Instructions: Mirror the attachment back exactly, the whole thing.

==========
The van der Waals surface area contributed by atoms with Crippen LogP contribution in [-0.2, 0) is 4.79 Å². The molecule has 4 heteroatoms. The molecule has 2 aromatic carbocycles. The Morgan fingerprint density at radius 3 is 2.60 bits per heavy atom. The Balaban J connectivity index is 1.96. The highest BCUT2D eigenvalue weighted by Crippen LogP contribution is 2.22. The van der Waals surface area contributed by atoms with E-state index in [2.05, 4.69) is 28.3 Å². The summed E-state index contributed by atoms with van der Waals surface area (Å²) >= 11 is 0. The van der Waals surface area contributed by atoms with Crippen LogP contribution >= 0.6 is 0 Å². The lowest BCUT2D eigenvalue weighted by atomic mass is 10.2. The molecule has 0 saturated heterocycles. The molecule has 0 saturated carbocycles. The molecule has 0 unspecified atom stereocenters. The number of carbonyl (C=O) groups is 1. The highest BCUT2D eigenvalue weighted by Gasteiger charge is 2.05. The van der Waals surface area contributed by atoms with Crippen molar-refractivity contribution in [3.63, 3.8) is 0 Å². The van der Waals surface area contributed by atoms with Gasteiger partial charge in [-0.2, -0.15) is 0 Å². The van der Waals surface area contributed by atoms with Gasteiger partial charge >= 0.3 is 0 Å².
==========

The van der Waals surface area contributed by atoms with Crippen LogP contribution in [-0.2, 0) is 4.79 Å². The molecule has 4 heteroatoms. The molecule has 2 aromatic carbocycles. The Morgan fingerprint density at radius 3 is 2.60 bits per heavy atom. The Balaban J connectivity index is 1.96. The highest BCUT2D eigenvalue weighted by Crippen LogP contribution is 2.22. The van der Waals surface area contributed by atoms with E-state index in [2.05, 4.69) is 28.3 Å². The summed E-state index contributed by atoms with van der Waals surface area (Å²) >= 11 is 0. The van der Waals surface area contributed by atoms with Crippen LogP contribution >= 0.6 is 0 Å². The lowest BCUT2D eigenvalue weighted by atomic mass is 10.2. The molecule has 0 saturated heterocycles. The molecule has 0 saturated carbocycles. The molecule has 0 unspecified atom stereocenters. The number of carbonyl (C=O) groups is 1. The highest BCUT2D eigenvalue weighted by Gasteiger charge is 2.05. The van der Waals surface area contributed by atoms with Crippen molar-refractivity contribution in [3.63, 3.8) is 0 Å². The van der Waals surface area contributed by atoms with Gasteiger partial charge in [-0.2, -0.15) is 0 Å². The van der Waals surface area contributed by atoms with Gasteiger partial charge >= 0.3 is 0 Å².